A sizeable crowd gathered on Wednesday evening before the Great Siege Monument in Valletta 61 months, five years and a month, since the assassination of journalist Daphne Caruana Galizia to pay respects, commemorate her life and work and to call for justice.
In what has become a monthly event interrupted only briefly by the Covid-19 pandemic, speakers at Wednesday’s vigil included Repubblika Vice-President Alessandra Dee Crespo, columnist and activist Kevin Cassar and lawyer and Occupy Justice activist Martina Farrugia, among others.
Taking the stage first was Alessandra Dee Crespo, who remarked how five years and month since the journalist’s assassination, the country is still waiting for justice for Caruana Galizia and her stories. Along such lines, she brought up Repubblika’s ongoing trials and tribulations in the Pilatus court case, in which the civil society action group has challenged the police over their failure to arraign former players in the now infamous Pilatus Bank.
The Pilatus bank saga always has a twist, she observed, remarking how the Attorney General and the Police Commissioner have been continually dragging their feet and making excuses for their inaction.
“How they rush when they want to, don’t they?” she asked. “But only to protect the interests of the thieves and not the national interest.”
Kevin Cassar, meanwhile, had harsh word for the current administration, commenting how, to this very day, Prime Minister Robert Abela still demonstrates an aversion to Caruana Galizia in that he “didn’t have the decency to even attend a single memorial”.
Yet, Labour and the party’s supporters remain obsessed with Caruana Galizia.
“Why? Because, for Labour, the truth is the biggest threat. And Daphne was the personification of truth. Daphne was the truth.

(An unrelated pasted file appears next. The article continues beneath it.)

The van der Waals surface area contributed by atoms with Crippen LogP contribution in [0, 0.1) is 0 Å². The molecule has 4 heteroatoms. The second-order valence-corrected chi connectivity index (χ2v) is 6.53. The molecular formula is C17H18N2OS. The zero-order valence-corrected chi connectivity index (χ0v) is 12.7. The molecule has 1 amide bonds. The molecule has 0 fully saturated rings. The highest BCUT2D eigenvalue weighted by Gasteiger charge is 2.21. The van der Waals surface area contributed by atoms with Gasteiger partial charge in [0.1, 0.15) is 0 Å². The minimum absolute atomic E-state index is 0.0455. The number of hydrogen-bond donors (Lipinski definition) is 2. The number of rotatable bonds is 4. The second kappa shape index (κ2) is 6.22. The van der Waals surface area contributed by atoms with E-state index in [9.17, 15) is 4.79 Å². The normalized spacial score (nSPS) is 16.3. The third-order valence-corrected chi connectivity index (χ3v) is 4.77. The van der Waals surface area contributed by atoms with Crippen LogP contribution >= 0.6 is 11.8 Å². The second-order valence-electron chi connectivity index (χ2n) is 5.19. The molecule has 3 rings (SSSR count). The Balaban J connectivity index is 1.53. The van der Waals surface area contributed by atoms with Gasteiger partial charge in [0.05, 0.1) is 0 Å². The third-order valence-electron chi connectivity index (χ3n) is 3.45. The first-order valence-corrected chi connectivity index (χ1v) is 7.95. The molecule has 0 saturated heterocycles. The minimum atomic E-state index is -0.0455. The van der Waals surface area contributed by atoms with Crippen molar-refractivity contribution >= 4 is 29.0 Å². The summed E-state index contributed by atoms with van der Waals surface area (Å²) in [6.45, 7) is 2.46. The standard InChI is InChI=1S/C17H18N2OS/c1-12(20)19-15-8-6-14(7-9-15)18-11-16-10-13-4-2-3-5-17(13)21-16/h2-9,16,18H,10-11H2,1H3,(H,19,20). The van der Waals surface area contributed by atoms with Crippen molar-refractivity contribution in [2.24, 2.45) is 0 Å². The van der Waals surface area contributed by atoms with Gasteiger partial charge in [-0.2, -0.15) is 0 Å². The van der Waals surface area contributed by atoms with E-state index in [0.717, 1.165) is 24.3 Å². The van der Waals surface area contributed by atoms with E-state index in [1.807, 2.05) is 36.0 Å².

“With that truth, Daphne discovered and informed us of the famous roadmap of Konrad Mizzi, Keith Schembri and Egrant. She exposed their Panamanian companies and shattered the lies about Vitals and Electrogas. She exposed the lie of Pilatus Bank and robbed them of the plans they prepared to steal from and cheat the people. With her truth, she ruined everything for them.”
Martina Farrugia remarked how, “Change happens through the work of ordinary people who are have had enough. We’ve been a nation of gentle sheep for too long. It’s time to get loud.”
“The truth is that Daphne was killed over five years ago now. It’s a long time to still have to be calling for justice. But what’s the alternative? Should we be quiet because we’ve become repetitive?
“I think we need to become louder.”
“With Daphne’s death, not only did we lose one of the main critical voices that kept the government in check but her assassination at the peak of government corruption has set the tone for next five years.
“Our options are twofold, we either live our lives with our heads in the sand while the decay around us continues to fester or we raise our voices and say that we do not want to live like this anymore.
“We need to clamour for the police and the AG to be given adequate resources to do their jobs well. Whistle blowing and dangerous police work is futile if the prosecution is going to drop the ball due to being understaffed or ill equipped.
“Change doesn’t happen from the comfort of your home, it happens in the streets, in court, in front of parliament, sometimes on beaches, online and in print, in theatres, in art where people stand up to be counted and refuse to let Malta’s continued deterioration pass them by unmarked.”